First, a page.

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Dickens House, Dickens Museum, Aunt Betsey’s Cottage. 2 Nuckell’s Place has had many names since becoming home to the fairy godmother of David Copperfield.
The museum invites us to imagine Dickens gazing out of a window towards the sea or even to picture ourselves sitting at a desk writing about the neglected orphan who becomes a famous writer.
Considerable confusion has been caused over the years by David’s description of his journey to Dover. But a letter from Charles Dickens Junior confirms that 2 Nuckell’s Place was indeed the inspiration for Aunt Betsey’s cottage.
Dickens was delighted by the eccentric behaviour of the resident Mary Pearson Strong, and rumour has it that he bribed local boys to drive donkeys onto the grass in front of her windows.
The room was as neat as Janet or my aunt. As I laid down my pen, a moment since, to think of it, the air from the sea came blowing in again, mixed with the perfume of the flowers; and I saw the old-fashioned furniture brightly rubbed and polished, my aunt’s inviolable chair and table by the round green fan in the bow-window, the drugget-covered carpet, the cat, the kettle-holder, the two canaries, the old china, the punchbowl full of dried rose-leaves, the tall press guarding all sorts of bottles and pots, and, wonderfully out of keeping with the rest, my dusty self upon the sofa, taking note of everything.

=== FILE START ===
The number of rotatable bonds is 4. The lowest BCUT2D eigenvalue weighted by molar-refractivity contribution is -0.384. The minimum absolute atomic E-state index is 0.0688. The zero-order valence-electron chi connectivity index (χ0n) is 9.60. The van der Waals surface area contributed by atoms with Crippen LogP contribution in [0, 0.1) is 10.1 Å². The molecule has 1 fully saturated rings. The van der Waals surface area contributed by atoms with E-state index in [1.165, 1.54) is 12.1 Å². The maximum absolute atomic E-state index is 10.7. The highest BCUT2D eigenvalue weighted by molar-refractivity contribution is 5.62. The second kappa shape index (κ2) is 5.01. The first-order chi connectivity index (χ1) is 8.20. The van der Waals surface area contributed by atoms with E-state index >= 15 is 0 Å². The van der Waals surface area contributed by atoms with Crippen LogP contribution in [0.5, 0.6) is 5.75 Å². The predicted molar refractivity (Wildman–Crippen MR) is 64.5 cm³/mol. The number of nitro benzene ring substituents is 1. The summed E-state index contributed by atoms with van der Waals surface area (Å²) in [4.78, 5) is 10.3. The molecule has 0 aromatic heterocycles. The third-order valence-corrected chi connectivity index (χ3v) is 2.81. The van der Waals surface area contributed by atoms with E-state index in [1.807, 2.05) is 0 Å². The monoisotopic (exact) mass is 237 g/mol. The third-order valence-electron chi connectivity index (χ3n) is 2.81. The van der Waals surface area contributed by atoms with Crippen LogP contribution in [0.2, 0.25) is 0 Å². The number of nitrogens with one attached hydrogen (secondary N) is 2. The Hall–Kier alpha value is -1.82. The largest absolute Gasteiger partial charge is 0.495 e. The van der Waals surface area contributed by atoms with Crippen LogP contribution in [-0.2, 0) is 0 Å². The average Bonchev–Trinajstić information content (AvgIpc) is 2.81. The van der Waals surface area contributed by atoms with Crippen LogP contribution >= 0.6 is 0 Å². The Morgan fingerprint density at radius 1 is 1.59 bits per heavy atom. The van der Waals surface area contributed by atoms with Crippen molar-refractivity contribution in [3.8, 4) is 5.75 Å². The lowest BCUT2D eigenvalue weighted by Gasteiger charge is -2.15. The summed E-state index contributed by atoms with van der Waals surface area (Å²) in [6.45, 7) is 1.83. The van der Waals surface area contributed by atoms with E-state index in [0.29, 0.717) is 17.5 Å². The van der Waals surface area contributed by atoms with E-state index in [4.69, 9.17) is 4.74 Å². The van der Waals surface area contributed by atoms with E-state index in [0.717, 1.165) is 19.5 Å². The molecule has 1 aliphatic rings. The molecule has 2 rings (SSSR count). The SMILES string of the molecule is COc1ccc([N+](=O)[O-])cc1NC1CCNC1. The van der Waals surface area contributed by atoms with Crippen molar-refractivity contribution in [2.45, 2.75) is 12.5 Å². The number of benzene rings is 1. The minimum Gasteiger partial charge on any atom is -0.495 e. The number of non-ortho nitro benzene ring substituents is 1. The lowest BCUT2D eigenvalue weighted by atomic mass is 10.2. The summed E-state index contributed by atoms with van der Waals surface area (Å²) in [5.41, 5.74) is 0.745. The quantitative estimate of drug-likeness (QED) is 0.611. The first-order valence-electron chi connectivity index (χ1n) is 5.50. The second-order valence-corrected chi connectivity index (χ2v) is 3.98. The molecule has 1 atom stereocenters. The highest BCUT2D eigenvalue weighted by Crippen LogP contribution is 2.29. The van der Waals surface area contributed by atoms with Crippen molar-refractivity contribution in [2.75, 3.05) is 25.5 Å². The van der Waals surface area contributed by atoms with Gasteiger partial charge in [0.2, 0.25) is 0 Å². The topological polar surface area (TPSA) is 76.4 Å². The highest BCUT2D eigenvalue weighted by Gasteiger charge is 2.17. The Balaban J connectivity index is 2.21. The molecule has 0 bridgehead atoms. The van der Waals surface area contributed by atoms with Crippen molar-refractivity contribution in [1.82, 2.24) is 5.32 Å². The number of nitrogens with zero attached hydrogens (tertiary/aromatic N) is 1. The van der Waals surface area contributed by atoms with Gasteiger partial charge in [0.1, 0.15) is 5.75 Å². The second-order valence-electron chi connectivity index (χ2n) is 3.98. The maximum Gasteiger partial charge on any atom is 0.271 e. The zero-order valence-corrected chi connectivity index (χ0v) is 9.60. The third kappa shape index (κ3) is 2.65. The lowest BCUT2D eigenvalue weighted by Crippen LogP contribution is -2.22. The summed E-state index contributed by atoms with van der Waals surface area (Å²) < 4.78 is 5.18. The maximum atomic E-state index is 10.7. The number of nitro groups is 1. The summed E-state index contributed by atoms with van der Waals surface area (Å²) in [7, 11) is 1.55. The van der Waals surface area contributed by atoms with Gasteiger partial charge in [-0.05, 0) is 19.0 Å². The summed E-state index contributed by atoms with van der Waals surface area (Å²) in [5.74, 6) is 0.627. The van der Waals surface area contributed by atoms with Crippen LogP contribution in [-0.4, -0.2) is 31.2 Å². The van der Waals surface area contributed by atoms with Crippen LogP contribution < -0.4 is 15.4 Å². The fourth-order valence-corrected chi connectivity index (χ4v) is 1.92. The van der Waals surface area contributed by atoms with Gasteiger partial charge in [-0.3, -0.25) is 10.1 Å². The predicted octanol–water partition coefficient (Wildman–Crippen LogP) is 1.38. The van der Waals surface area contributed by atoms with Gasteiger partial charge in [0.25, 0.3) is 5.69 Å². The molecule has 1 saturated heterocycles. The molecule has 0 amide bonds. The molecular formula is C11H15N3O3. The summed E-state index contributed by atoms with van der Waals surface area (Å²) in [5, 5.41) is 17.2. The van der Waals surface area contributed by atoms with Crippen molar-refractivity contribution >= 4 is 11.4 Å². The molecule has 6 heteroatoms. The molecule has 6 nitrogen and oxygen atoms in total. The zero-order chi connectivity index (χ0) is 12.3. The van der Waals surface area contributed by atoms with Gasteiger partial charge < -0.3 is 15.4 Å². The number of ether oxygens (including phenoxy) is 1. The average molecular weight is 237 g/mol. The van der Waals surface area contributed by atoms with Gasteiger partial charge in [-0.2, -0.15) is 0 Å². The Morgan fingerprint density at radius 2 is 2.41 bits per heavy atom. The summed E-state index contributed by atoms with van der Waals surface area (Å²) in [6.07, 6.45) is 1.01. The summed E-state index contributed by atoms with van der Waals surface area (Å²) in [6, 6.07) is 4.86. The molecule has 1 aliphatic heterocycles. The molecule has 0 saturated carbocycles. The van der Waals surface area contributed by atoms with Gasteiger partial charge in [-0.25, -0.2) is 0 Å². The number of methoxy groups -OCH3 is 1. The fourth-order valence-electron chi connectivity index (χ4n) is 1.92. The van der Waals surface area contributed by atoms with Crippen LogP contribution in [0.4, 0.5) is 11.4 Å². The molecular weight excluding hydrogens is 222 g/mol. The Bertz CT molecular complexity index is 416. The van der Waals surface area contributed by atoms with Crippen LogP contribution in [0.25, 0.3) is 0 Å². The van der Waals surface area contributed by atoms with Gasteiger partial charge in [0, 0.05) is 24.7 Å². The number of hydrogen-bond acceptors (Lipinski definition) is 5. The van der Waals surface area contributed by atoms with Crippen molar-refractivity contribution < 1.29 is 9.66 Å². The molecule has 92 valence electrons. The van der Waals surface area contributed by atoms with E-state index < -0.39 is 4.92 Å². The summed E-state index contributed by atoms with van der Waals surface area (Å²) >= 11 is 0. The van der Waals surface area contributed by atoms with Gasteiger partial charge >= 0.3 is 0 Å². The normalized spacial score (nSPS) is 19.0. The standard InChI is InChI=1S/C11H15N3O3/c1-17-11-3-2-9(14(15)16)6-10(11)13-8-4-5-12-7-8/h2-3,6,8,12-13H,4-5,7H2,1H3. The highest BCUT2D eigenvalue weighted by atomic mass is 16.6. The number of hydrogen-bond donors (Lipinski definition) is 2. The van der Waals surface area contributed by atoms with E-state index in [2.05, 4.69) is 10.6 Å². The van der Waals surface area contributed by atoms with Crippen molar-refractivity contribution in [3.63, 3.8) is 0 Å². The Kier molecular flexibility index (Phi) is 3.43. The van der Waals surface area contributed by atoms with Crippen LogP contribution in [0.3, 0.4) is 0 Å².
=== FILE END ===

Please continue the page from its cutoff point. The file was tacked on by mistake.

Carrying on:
Something on Victorian childhood here? I’ll think of something…
Something on Victorian marriage. Again, I’ll come up with some ideas.
Dickens wrote the last words of David Copperfield while staying at Fort House a stone’s a few hundred yards along the cliff. He wrote to his best friend John Forster, ‘if I were to say half of what Copperfield makes me feel tonight, how strangely, even to you, I should be turned inside out! I seem to be sending some part of myself into the Shadowy World.’
Queen Victoria was the longest-reigning monarch before Elizabeth 11, from 1837 to 1901. She was known to be an admirer of Dickens.
Between the 1930s and the 1970s resident Gladys Waterer adapted every one of Dickens’s novels but Oliver Twist for the annual Festival.
00:01:42:00 You can see footage from the 1950s and ‘60s at https://screenarchive.brighton.ac.uk/detail/5245/